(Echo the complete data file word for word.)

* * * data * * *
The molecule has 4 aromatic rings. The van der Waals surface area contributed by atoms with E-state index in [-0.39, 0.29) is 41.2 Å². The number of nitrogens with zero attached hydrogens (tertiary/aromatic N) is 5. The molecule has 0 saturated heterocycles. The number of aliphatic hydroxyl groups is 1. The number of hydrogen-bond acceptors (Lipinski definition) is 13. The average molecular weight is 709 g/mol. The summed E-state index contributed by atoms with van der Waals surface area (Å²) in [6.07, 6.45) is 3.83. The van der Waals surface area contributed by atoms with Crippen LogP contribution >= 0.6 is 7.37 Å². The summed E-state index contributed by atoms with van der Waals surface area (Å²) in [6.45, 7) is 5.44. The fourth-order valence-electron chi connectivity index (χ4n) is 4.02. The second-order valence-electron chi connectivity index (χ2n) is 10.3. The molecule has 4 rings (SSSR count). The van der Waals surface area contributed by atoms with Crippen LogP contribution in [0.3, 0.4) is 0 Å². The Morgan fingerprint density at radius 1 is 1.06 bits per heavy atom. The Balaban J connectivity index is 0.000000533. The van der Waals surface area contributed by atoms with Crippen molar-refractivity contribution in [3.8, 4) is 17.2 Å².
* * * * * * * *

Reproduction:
The molecule has 4 aromatic rings. The van der Waals surface area contributed by atoms with E-state index in [-0.39, 0.29) is 41.2 Å². The number of nitrogens with zero attached hydrogens (tertiary/aromatic N) is 5. The molecule has 0 saturated heterocycles. The number of aliphatic hydroxyl groups is 1. The number of hydrogen-bond acceptors (Lipinski definition) is 13. The average molecular weight is 709 g/mol. The summed E-state index contributed by atoms with van der Waals surface area (Å²) in [6.07, 6.45) is 3.83. The van der Waals surface area contributed by atoms with Crippen LogP contribution >= 0.6 is 7.37 Å². The summed E-state index contributed by atoms with van der Waals surface area (Å²) in [6.45, 7) is 5.44. The fourth-order valence-electron chi connectivity index (χ4n) is 4.02. The second-order valence-electron chi connectivity index (χ2n) is 10.3. The molecule has 4 rings (SSSR count). The van der Waals surface area contributed by atoms with Crippen LogP contribution in [0.3, 0.4) is 0 Å². The Morgan fingerprint density at radius 1 is 1.06 bits per heavy atom. The Balaban J connectivity index is 0.000000533. The van der Waals surface area contributed by atoms with Crippen molar-refractivity contribution in [3.8, 4) is 17.2 Å².